Brain fog (cognitive dysfunction or brain fatigue) is not normally listed as a symptom of RA. But many patients report problems with memory, an inability to concentrate, and confusion.
Possible Causes of Brain Fog
When you see the list of RA symptoms, memory loss and focusing problems are not surprising. Pain, loss of sleep, fatigue, low mood, and the possible side effects of medication all take their toll. And RA is a risk factor for fibromyalgia, which itself is notorious for causing brain fog.
Research studies are trying to nail down the specific causes. Corticosteroids, high blood pressure and cholesterol all contribute. So do pain, depression and anxiety, and chronic inflammation.
Reducing the pain that distracts you during the day and keeps you awake at night could be a major step towards a vibrant brain. Some with RA find that biologic agents like TNF inhibitors combat brain fog. Improving sleep commonly helps as well. Biologic agents may improve sleep patterns. Developing a “sleep hygiene” strategy can also make a difference. You might try establishing a calming routine near bedtime. And reducing inflammation often helps as well. So include anti-inflammatory foods like blueberries or green tea.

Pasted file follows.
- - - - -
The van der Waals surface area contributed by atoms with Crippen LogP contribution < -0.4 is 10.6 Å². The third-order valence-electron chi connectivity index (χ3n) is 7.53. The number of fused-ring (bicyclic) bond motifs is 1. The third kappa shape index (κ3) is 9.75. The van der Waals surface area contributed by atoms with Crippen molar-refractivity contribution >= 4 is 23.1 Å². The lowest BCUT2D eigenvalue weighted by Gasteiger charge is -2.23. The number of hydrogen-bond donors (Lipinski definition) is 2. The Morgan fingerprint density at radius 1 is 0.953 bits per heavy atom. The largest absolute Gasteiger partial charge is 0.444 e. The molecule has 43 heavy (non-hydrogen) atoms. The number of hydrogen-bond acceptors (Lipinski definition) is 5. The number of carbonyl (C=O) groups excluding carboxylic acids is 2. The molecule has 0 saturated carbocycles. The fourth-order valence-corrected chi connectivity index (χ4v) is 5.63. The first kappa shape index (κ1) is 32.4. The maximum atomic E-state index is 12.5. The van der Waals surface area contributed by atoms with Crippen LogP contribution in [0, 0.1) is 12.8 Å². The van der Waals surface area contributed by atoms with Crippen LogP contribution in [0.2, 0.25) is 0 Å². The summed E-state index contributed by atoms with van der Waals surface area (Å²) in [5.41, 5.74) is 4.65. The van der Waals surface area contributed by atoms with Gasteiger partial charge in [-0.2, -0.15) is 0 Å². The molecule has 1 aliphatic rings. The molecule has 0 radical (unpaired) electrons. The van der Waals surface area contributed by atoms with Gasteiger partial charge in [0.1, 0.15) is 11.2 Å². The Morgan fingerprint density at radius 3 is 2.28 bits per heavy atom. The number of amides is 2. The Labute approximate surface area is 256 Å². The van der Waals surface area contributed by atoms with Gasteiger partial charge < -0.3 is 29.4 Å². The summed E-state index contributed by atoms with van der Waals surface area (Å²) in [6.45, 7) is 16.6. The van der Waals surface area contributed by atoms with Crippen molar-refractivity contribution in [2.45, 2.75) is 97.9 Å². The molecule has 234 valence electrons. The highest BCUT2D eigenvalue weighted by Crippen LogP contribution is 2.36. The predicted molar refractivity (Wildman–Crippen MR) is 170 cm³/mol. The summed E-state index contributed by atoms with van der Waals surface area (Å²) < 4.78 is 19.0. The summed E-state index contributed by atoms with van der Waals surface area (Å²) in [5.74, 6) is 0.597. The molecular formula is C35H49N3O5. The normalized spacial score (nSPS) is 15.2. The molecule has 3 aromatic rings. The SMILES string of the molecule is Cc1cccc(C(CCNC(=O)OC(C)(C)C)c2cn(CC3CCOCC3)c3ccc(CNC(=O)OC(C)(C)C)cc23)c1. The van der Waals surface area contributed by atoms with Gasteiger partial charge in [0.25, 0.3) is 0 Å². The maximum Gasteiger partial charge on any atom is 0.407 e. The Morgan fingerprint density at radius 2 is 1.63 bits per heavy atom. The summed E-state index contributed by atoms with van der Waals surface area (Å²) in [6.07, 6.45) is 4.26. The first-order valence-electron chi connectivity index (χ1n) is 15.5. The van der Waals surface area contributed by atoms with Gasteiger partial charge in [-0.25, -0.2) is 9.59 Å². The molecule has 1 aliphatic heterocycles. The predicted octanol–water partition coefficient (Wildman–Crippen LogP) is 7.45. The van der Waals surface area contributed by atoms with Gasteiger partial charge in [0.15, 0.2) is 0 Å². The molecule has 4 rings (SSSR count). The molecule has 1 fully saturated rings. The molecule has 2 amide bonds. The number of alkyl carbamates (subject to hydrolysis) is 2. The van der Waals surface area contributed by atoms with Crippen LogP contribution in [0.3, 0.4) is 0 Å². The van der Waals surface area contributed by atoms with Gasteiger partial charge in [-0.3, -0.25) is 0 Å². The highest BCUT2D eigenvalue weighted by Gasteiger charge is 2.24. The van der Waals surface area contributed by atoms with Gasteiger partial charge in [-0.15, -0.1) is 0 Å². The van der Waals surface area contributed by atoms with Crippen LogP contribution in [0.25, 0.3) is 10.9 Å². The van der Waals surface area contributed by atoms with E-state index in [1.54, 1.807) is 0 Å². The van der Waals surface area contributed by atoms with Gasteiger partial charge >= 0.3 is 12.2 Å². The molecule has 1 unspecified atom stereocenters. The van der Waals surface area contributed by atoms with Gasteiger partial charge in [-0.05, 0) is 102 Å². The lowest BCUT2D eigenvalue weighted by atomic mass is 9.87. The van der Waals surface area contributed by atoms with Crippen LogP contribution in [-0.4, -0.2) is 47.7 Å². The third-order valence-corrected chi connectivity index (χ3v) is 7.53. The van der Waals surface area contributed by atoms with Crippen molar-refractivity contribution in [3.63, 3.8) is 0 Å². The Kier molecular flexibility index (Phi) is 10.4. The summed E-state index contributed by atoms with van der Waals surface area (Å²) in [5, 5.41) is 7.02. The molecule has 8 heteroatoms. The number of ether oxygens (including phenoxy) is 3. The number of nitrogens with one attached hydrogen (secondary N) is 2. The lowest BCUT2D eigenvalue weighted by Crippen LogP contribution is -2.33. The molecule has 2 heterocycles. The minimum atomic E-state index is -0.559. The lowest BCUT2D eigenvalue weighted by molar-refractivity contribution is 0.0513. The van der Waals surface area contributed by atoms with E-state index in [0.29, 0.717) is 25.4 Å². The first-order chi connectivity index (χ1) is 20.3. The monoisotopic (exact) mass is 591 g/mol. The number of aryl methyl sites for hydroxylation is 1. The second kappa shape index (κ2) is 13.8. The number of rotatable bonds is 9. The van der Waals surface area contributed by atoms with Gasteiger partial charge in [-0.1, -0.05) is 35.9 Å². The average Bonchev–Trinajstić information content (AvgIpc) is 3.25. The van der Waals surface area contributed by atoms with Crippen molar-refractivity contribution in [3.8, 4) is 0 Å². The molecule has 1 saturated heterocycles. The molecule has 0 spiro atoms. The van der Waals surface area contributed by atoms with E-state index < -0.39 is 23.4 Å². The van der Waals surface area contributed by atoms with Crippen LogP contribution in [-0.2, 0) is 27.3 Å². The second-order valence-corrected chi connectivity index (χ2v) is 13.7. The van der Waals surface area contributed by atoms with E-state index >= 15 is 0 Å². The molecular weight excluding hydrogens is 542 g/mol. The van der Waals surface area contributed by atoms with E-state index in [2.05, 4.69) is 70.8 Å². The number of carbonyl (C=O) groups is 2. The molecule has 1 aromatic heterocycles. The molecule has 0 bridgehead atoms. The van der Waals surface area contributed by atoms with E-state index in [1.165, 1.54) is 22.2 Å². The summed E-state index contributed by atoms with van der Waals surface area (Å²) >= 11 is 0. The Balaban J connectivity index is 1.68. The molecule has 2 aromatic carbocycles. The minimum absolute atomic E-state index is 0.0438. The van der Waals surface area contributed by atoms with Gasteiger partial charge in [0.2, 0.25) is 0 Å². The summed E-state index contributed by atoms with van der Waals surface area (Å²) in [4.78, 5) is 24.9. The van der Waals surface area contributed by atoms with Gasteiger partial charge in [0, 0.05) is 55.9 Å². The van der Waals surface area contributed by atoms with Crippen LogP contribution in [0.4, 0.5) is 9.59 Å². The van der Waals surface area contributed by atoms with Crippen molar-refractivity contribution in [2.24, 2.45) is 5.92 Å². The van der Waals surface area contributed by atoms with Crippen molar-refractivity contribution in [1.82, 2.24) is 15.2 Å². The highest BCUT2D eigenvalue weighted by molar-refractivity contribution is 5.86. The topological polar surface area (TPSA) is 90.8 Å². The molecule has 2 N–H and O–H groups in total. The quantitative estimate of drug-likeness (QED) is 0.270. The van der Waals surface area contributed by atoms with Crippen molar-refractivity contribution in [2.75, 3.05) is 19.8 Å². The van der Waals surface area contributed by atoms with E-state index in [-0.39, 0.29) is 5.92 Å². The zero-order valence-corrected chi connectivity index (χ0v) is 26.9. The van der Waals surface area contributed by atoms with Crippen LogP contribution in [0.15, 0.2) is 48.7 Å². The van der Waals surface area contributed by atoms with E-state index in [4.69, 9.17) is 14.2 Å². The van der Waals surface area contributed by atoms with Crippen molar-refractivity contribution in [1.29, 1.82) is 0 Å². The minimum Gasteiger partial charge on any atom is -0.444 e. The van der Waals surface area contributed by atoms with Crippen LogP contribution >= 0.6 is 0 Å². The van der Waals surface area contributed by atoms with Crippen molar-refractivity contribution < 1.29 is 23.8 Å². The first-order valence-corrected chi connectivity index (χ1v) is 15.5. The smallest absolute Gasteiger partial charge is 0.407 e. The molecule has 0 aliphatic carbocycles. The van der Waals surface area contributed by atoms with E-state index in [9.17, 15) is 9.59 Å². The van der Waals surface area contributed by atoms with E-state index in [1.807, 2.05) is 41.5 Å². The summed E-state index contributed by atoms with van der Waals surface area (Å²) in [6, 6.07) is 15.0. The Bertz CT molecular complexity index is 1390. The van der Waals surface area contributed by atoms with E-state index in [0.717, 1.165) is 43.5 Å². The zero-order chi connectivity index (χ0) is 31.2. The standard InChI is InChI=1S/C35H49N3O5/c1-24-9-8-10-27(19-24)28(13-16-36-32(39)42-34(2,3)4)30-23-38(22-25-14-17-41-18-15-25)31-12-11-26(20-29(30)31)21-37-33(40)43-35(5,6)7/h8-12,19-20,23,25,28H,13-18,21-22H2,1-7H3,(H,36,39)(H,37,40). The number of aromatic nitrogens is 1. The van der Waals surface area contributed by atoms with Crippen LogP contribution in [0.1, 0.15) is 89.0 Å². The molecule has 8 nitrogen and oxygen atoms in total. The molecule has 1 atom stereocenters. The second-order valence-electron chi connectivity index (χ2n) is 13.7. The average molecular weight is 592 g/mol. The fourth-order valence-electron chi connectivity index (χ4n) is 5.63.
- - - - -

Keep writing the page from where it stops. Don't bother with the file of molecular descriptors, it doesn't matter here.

Even with brain fog, we need to keep a handle on our lives. Recognize how your memory fluctuates during the day. Then you can schedule intense memory tasks at those times when you’re likely to be functioning at your best. Another idea is to establish routines so your daily schedule puts less of a strain on your memory. And organizing apps can remind you of appointments or when it’s time to take your medications.
So Can Rheumatoid Arthritis Cause Brain Fog?
The studies show that rheumatoid arthritis can cause brain fog. Someday we’ll understand how. For now, research is ongoing, and in the meantime, there are ways to combat it.